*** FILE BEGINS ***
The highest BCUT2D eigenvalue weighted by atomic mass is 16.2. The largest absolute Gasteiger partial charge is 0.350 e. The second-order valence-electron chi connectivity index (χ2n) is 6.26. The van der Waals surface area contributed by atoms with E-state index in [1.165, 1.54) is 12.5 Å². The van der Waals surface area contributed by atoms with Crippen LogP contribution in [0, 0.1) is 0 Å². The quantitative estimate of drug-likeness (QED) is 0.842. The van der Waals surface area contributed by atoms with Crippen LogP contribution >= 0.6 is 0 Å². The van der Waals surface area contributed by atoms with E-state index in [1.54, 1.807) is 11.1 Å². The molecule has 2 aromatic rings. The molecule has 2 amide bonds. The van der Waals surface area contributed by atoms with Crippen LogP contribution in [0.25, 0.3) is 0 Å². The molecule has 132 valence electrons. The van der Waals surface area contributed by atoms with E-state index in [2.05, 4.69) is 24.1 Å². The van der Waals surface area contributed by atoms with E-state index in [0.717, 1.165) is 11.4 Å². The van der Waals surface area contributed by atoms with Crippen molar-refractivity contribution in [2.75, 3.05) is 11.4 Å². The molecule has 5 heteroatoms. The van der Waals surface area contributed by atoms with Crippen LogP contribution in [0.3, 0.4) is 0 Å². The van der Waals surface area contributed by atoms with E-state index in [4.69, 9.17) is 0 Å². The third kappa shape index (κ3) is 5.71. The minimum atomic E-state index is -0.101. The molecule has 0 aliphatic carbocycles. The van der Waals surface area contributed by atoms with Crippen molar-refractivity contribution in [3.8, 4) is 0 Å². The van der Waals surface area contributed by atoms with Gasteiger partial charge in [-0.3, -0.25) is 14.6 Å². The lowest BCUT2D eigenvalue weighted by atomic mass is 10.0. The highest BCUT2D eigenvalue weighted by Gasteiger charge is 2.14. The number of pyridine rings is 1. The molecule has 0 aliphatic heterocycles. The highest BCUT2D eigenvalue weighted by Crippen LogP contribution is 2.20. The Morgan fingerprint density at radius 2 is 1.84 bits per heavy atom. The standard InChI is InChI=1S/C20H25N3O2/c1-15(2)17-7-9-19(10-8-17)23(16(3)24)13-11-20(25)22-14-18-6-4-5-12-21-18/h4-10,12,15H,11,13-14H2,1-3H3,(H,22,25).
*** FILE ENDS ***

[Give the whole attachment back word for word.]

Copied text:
The highest BCUT2D eigenvalue weighted by atomic mass is 16.2. The largest absolute Gasteiger partial charge is 0.350 e. The second-order valence-electron chi connectivity index (χ2n) is 6.26. The van der Waals surface area contributed by atoms with E-state index in [1.165, 1.54) is 12.5 Å². The van der Waals surface area contributed by atoms with Crippen LogP contribution in [0, 0.1) is 0 Å². The quantitative estimate of drug-likeness (QED) is 0.842. The van der Waals surface area contributed by atoms with Crippen LogP contribution >= 0.6 is 0 Å². The van der Waals surface area contributed by atoms with E-state index in [1.54, 1.807) is 11.1 Å². The molecule has 2 aromatic rings. The molecule has 2 amide bonds. The van der Waals surface area contributed by atoms with Crippen LogP contribution in [0.25, 0.3) is 0 Å². The molecule has 132 valence electrons. The van der Waals surface area contributed by atoms with E-state index in [2.05, 4.69) is 24.1 Å². The van der Waals surface area contributed by atoms with E-state index in [0.717, 1.165) is 11.4 Å². The van der Waals surface area contributed by atoms with Crippen molar-refractivity contribution in [2.75, 3.05) is 11.4 Å². The molecule has 5 heteroatoms. The van der Waals surface area contributed by atoms with Crippen LogP contribution in [0.3, 0.4) is 0 Å². The van der Waals surface area contributed by atoms with E-state index in [4.69, 9.17) is 0 Å². The third kappa shape index (κ3) is 5.71. The minimum atomic E-state index is -0.101. The molecule has 0 aliphatic carbocycles. The van der Waals surface area contributed by atoms with Crippen molar-refractivity contribution in [3.8, 4) is 0 Å². The van der Waals surface area contributed by atoms with Gasteiger partial charge in [-0.3, -0.25) is 14.6 Å². The lowest BCUT2D eigenvalue weighted by atomic mass is 10.0. The highest BCUT2D eigenvalue weighted by Gasteiger charge is 2.14. The number of pyridine rings is 1. The molecule has 0 aliphatic heterocycles. The highest BCUT2D eigenvalue weighted by Crippen LogP contribution is 2.20. The Morgan fingerprint density at radius 2 is 1.84 bits per heavy atom. The standard InChI is InChI=1S/C20H25N3O2/c1-15(2)17-7-9-19(10-8-17)23(16(3)24)13-11-20(25)22-14-18-6-4-5-12-21-18/h4-10,12,15H,11,13-14H2,1-3H3,(H,22,25).